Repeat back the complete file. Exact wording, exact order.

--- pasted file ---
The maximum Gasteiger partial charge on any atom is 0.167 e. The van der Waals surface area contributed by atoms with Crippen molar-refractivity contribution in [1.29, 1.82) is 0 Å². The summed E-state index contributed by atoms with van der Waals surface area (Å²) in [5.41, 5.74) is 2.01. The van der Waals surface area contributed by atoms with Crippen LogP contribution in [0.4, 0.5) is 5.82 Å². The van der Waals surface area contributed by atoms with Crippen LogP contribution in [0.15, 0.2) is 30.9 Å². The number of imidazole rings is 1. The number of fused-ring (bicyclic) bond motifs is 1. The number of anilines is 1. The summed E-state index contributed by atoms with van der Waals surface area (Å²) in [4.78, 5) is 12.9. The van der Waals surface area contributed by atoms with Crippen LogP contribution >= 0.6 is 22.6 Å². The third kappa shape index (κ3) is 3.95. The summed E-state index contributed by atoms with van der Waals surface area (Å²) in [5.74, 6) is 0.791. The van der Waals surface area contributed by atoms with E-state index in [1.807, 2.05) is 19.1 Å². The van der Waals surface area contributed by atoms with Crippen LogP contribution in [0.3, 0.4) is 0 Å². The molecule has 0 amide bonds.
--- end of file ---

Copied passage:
The maximum Gasteiger partial charge on any atom is 0.167 e. The van der Waals surface area contributed by atoms with Crippen molar-refractivity contribution in [1.29, 1.82) is 0 Å². The summed E-state index contributed by atoms with van der Waals surface area (Å²) in [5.41, 5.74) is 2.01. The van der Waals surface area contributed by atoms with Crippen LogP contribution in [0.4, 0.5) is 5.82 Å². The van der Waals surface area contributed by atoms with Crippen LogP contribution in [0.15, 0.2) is 30.9 Å². The number of imidazole rings is 1. The number of fused-ring (bicyclic) bond motifs is 1. The number of anilines is 1. The summed E-state index contributed by atoms with van der Waals surface area (Å²) in [4.78, 5) is 12.9. The van der Waals surface area contributed by atoms with Crippen LogP contribution >= 0.6 is 22.6 Å². The third kappa shape index (κ3) is 3.95. The summed E-state index contributed by atoms with van der Waals surface area (Å²) in [5.74, 6) is 0.791. The van der Waals surface area contributed by atoms with E-state index in [1.807, 2.05) is 19.1 Å². The van der Waals surface area contributed by atoms with Crippen LogP contribution in [0.3, 0.4) is 0 Å². The molecule has 0 amide bonds.